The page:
So while we need to find the right words to express our faith and tell about God's love and grace, we need to understand that the words of faith do not mean much in the abstract; they need to become embodied in life in order to have meaning.  You can say you love someone a thousand times, but love is not just a word, it needs to be expressed in order to have meaning.  You can say you believe in God as much as you like, but what faith means for you has to be embodied in the way you live. Yes, we need to find the right words, we need words that speak the truth to our time, we need to clarify what we mean, but in the end words only carry weight when they are embodied. That is why it is very difficult to understand a play by simply reading it, you have to see it acted out on the stage.  That is why we need to know the gospel story about Jesus, the drama of his life, in order to understand what it means to say "God so loved the world." That is why the word Christian has to be expressed in ways that reflect the true meaning of the gospel rather than convey the negativity so many people, for good reason, associate with Christianity today.

How then is the world to believe the good news that we as Christians are meant to share with others?  Or to put it differently, what is evangelism all about?  Is it about words?  Yes, it is, and we need to choose them carefully.  But our words need to be made flesh, our words of faith have to become embodied.  That is why in his letter, St. James tells us to "be doers of the word, and not merely hearers" or, for that matter, "merely speakers."People will never know what a word like "sanctification" means until they have met a real saint.  People will never understand the word "reconciliation" until they see justice restored in our land, or until they have actually experienced a forgiveness that changes relationships. They will never trust the word "transformation" unless things change for the good on the ground.   Zwelihle will not be the "beautiful place" it was intended to be unless there is the will and action to make it so. The gospel will never be good news to people unless they discover the renewing and healing power of Christ, unless they see that those who believe in Christ are truly making a difference for good in the world. Unless the Word becomes flesh and blood and moves into the neighbourhood no one will understand the grace and truth that is in Jesus.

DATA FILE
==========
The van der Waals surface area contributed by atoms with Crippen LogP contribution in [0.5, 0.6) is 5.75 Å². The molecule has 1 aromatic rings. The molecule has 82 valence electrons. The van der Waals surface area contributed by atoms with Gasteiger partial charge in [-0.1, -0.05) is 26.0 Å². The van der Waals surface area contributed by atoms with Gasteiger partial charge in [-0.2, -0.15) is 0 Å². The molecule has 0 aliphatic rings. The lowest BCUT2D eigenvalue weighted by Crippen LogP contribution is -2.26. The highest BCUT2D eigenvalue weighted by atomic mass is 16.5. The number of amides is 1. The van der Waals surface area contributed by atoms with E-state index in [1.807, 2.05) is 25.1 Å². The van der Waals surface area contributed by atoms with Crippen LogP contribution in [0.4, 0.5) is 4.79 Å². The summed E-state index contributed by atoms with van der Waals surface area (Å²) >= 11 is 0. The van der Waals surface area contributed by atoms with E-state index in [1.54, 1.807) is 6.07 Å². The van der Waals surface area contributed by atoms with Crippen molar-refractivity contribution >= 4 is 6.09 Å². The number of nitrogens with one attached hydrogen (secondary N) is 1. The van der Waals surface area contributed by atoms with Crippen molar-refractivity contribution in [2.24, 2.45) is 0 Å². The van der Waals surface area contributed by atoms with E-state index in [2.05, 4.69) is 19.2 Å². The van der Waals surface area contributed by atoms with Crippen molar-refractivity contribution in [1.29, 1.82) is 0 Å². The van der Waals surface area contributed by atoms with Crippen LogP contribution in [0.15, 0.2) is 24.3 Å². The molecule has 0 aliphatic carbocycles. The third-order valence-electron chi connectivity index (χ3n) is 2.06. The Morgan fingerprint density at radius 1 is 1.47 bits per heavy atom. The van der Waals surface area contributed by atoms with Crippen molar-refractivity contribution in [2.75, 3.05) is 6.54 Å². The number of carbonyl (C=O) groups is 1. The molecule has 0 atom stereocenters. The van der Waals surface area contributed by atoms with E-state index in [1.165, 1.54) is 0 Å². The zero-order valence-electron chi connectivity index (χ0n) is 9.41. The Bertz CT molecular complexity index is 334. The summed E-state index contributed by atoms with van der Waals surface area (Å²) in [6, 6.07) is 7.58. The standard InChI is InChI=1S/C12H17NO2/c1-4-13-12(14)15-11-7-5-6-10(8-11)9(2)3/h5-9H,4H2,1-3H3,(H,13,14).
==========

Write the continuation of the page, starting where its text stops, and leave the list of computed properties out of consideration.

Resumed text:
John de Gruchy
Volmoed  5 November 2015

PS.  I am always delighted when people find my meditations helpful enough to want to share them with others.  But I have been advised to add the copyright note below, so I do so even if a little reluntantly.

©  John W. de Gruchy

If you wish to copy or distribute this material please ask for my consent.  Please acknowledge source and do not change content without permission.

Tuesday, 3 November 2015

Meditation: INTERPRETING THE PRESENT TIME by John de Gruchy


Luke 12:54-56
"Why do you not know how to interpret the present time?"

My father taught me when I was young that if even a small cloud settled on the top of Lion's Head, which we could clearly see from the veranda of our house in Cape Town, then it would soon rain.  However, if there was a "table cloth" covering Table Mountain, and a howling Southeaster blowing down into the city, then it would not rain, but it would do so in Johannesburg.  So I soon became an expert at predicting the weather by reading the "signs of the times" just as Jesus remarked to his disciples:

When you see a cloud rising in the west you immediately say that it is going to rain -- and so it happens.  And when you see the south wind howling you say, there will be scorching heat; and it happens.

However, Jesus then went on to say to his hearers that they were hopeless at interpreting the signs of the times in which they were living.  They were clueless about the significance of what was happening before their very eyes at that moment in history. 

You hypocrites!  You know how to interpret the appearance of earth and sky, but why do you not know how to interpret the present time?

This, too, is true of many people today. We can all know what the weather is like from Alaska to Samoa by looking on TV or checking the web, but we are not so good at interpreting the times in which we live and therefore how we should respond.